The most beautiful thing you can do for someone is to be kind. I don’t mean this simply as a gesture — masking what you’re really thinking — but to honestly approach and treat people with deference and love in the place of judgment. However, this is not always possible in the face of cruelty.
Mike Huckabee said in February of this year, “I wish that someone told me that when I was in high school that I could have felt like a woman when it came time to take showers in P.E. I’m pretty sure that I would have found my feminine side and said, ‘Coach, I think I’d rather shower with the girls today.’”
Huckabee’s statement, other than being outmoded, ignorant and bigoted, parrots a transphobic ideology believing transgender people are in some way trying to scam their way into sexually dubious situations — spying in the restroom. This sentiment — while nothing new from many of the Republican candidates — comes from the same person who defended the actions of an admitted child molester, as having made a mistake. It is more a crime, in Huckabee’s logic, to take agency of one’s own life — making victimless personal decisions — than to habitually commit illegal sexual acts upon under-aged, sometimes related and non-consenting children.
The need for Huckabee and his ilk to preach about how a person expresses their gender identity is absurd. The cliché about people in glass houses aptly applies here to the self-proclaimed gatekeepers of morality — the same morality to which they often fail to adhere.
What these individuals refuse to accept is that gender identity is the personal and internal process of how one identifies related to their culturally assigned sexual identity and not necessarily to the presentation of the genitals. We all have a gender identity, and how we express that begins with how we perceive ourselves on a deeply individual level.
For people who believe they are living in the wrong physical body, the decision to change comes after years of suffering and feeling as though they have been trapped in a Halloween costume.
Imagine being stuck in one of the suffocating plastic costumes from the 1970s — the ones with the smock and rigid vinyl mask. You put it on and five minutes later it is unbearable — hot, sweaty — but your mother, friends and others tell you to leave it on.
After you take it off, you feel a great sense of relief. The air is cooler on your face and the humidity from your breath isn’t being projected back at you. You can see the world better because it isn’t hidden behind a plastic façade with cutouts for eyes.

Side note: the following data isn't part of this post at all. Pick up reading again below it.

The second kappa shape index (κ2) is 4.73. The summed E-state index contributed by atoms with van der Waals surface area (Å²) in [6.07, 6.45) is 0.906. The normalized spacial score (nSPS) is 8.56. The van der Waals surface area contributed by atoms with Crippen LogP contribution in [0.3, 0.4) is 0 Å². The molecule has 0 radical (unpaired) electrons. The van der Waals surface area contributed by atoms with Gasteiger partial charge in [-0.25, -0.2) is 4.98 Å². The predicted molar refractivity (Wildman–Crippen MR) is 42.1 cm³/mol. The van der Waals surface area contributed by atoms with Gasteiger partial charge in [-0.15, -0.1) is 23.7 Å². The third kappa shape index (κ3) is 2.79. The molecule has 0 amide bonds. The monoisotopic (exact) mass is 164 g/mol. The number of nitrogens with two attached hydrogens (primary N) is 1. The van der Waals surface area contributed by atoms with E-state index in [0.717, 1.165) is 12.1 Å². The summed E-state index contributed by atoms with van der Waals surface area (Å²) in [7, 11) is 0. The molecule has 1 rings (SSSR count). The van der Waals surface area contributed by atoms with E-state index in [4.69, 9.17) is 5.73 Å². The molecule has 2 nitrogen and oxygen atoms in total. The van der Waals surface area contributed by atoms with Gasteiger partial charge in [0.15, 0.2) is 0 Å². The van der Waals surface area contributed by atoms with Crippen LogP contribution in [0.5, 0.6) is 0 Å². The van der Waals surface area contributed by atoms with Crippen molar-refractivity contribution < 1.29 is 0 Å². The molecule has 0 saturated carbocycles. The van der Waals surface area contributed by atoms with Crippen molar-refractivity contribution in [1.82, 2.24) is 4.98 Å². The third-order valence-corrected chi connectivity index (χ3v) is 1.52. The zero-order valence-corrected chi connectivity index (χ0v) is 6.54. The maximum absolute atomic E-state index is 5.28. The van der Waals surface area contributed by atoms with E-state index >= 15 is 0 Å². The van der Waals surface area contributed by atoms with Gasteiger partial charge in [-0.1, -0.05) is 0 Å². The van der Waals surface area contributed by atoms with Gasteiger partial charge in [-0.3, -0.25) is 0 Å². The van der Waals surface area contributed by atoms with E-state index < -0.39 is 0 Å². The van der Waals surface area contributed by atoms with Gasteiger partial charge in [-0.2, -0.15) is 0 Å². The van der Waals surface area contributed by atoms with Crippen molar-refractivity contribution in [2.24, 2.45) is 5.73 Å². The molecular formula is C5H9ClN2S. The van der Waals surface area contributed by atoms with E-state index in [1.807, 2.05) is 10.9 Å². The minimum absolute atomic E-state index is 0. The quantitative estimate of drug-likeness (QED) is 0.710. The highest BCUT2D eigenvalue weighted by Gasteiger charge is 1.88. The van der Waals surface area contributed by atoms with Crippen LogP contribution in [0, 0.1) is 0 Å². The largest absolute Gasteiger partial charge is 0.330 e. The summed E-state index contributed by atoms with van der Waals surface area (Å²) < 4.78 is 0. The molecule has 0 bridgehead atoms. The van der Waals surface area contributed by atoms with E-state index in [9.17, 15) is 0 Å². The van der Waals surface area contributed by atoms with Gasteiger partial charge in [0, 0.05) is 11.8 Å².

If you can understand this feeling, then likely you can understand what it feels like for transgender persons being forced into lives that only match their sex organs and not their gender identity.
When Caitlyn Jenner appeared this past week on the cover of Vanity Fair, reactions were mixed. The majority of comments I saw were supportive — lauding her bravery and beauty.
Others refused to use her name and instead insisted upon calling her by the name of the mask she fought behind for 60+ years. The Internet was alive, as it often is, with meanness, judgments about her soul, questions about her motives and the ever-present people who simply don’t approve — Huckabee and his gang.
Two final thoughts:
First, I would like to take a minute to recognize the legacy that transgender individuals have in this country and particularly to acknowledge the struggles of those who have much less than Jenner. All LGBTQ persons are at greater risk of being homeless, unemployed or the victims of physical violence. If they are transgender, the risk of violence increases nearly 30 percent. If they are also people of color the risk is the greatest. To acknowledge the unmitigated risk it takes to survive as a transgender person and to appreciate the strength of those who find a measure of dignity is a must.
Finally, I want to point to the data and impress upon people like Huckabee the seriousness of why statements like his are harmful. Safety is a human right and the risk for transgender persons to use the bathroom of their gender assignment could prove deadly. I invite him and any of his fellow babbling jerks that think it’s a duty to discriminate, spreading the sickness of their diseased morality to do what they suggest of others: If you don’t like this America — the fair, just and humane America — then leave.